As neither a historian nor a philosopher (nor a Saussurian), I can’t say which answer is right. Perhaps they all are. But the essay moved me to consider my own, très New Yorkaise, equivalent: the, in my case, eight, bodega problem.
When my now-husband and I moved into our apartment, closing in on seven years ago, there were seven bodegas within two blocks of us. Now there are eight — a change which might seem incremental, but it is this eigth, like Brasserie Lipp, that knocks about the others’ orbits.
Bodega culture is unique to New York, at least as far as American cities go. Not only the word, a testament to the city’s Puerto Rican and Dominican roots, but the concept: a convenience store plus a short-order kitchen, often open 24 hours a day. When I am not in New York, it is the bodegas, and the freedom of purchase they offer, I miss most. (Rue the New Yorker searching for beer on Christmas Day in Boston.)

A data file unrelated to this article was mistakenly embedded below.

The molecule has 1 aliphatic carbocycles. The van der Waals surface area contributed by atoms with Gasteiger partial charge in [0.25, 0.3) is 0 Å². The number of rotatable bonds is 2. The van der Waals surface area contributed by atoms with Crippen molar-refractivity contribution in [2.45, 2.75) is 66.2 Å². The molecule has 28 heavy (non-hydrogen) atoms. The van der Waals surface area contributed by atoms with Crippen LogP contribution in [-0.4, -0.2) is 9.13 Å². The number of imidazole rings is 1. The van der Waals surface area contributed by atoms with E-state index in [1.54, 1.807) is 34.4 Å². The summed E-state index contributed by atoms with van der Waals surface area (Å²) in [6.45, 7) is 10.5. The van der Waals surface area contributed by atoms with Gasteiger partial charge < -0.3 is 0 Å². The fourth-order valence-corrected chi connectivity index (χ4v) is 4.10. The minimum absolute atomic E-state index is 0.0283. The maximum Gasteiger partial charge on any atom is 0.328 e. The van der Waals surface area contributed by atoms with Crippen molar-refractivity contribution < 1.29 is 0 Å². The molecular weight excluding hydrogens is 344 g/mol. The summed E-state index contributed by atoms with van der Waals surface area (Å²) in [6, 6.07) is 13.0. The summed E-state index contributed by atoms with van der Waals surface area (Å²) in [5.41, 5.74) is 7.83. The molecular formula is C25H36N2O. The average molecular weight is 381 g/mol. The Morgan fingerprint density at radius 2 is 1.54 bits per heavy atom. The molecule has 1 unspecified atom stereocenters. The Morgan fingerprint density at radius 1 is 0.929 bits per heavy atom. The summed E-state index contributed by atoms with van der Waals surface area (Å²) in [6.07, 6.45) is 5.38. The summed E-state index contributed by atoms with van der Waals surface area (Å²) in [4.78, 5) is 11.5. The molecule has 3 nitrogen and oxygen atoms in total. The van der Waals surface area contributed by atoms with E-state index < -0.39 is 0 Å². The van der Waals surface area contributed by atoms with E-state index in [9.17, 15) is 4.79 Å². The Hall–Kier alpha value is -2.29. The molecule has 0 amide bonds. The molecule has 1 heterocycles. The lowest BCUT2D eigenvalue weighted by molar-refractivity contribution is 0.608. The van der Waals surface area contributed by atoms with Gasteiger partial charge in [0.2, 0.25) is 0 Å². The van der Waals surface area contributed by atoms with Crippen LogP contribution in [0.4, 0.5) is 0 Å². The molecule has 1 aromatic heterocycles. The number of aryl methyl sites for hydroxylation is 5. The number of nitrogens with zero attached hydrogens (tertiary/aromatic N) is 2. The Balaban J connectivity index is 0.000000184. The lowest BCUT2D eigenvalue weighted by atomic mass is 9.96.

Unlike a grocery store, a bodega inspires daily visitation; it is not the place where you stock up, but where you pop in. My husband and I are habitual pop-inners and single-recipe-shoppers, and rare stock-uppers. Bodegas satisfy about 60% of our food needs, and the ruinously expensive boutique grocery around the corner satisfies the rest. Cost-wise, this system makes no sense, but then again, isn’t time money? And there is the delight of forming relationships with the owners, who come, as taxi-men do, from all over the world, but are universal in their friendliness to small children and their harried, unwieldy mothers. They wave to my son as I fumble for my wallet and tell him he is strong, he is growing like a tree. When I was pregnant, they offered me clementines and bottles of water.